Redsilkphoenix: Jetpack Vixen, Intergalactic Meanie
Redsilkphoenix: Jetpack Vixen, Intergalactic Meanie
8 months ago

Fast question – what the heck is a ‘Jewfro’, and is the use of that word offensive to Jews? The way I heard it used the one time I stumbled across it in the wild, it seemed to mean ‘white person with a mop of curly hair’. Which led me to wonder why that particular hairstyle got that name, given curly hair is quite common among whites, regardless of religion and ethnicity.

Any ideas?

Cyborgette
Cyborgette
8 months ago

@Naglfar

No your use of it is fine! Not offensive at all. Since a) you’re also Jewish, and b) like I said, I own that word these days; I have no problems calling myself a Jew.

But yeah, for me the process was definitely kind of akin to reclaiming a slur like “queer” or “dyke”, and I still bristle a bit if a gentile calls me “a Jew” instead of “Jewish” – because the intent behind that, or at least the mind-state, tends to be antisemitic.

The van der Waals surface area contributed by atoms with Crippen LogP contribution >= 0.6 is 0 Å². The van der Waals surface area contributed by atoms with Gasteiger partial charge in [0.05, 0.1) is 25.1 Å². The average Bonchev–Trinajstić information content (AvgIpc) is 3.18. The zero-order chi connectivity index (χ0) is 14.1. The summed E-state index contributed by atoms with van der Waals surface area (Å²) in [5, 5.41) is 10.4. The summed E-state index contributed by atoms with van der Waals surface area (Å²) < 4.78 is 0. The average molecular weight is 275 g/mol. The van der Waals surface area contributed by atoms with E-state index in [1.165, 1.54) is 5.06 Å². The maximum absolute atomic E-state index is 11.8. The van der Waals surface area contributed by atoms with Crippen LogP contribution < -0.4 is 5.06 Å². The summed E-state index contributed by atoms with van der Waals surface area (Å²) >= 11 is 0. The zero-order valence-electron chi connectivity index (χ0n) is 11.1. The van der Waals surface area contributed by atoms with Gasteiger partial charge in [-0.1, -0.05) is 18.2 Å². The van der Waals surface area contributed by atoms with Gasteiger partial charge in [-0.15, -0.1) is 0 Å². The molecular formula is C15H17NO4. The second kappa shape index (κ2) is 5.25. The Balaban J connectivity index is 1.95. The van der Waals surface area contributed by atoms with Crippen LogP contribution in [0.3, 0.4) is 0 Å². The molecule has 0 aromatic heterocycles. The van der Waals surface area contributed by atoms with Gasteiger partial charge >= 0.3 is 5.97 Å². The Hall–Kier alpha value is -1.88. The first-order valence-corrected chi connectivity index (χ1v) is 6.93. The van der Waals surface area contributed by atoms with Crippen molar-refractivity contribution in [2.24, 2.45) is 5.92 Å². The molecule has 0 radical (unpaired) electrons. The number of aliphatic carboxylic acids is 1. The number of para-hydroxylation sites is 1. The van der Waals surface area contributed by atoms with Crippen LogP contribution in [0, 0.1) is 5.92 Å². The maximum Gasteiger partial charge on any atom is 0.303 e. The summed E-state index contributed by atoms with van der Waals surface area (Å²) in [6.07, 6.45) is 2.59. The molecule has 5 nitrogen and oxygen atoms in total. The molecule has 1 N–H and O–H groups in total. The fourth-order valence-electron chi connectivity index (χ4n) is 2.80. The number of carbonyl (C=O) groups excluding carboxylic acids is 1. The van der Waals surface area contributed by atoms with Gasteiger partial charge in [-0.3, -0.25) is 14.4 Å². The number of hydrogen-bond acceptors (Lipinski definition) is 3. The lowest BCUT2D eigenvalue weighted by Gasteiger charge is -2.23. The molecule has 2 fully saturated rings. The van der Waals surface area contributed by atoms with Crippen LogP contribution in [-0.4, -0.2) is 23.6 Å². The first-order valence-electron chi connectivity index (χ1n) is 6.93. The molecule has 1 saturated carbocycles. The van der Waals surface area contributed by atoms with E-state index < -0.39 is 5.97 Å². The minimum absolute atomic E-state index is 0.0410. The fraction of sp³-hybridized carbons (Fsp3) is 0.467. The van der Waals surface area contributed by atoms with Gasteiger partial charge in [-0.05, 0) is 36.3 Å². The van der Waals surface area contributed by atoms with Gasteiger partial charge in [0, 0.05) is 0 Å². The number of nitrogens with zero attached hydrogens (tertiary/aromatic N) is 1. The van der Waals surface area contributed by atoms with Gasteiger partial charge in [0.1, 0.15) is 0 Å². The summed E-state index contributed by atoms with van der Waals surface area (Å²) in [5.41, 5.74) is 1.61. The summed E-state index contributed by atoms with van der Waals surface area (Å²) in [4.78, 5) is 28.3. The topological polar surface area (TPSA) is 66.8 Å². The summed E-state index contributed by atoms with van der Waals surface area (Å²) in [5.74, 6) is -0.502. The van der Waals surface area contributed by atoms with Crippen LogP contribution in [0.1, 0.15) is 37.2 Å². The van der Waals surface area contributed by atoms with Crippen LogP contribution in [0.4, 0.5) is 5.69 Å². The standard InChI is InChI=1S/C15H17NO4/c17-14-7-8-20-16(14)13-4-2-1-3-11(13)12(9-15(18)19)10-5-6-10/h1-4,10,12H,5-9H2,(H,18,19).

Naglfar
Naglfar
8 months ago

@Redsilkphoenix

Fast question – what the heck is a ‘Jewfro’, and is the use of that word offensive to Jews?

A Jewfro is a hairstyle common among Jewish people (I’ve only heard the term used in reference to men) with medium-length hair that is curly and expands outward, similar to an Afro. My hair’s not quite curly enough to form one without additional manipulation, but a few people in my extended family sport it. I’m guessing the name comes from it being most commonly worn by Jewish men and its resemblance to the Afro, hence the name “Jewfro.”comment image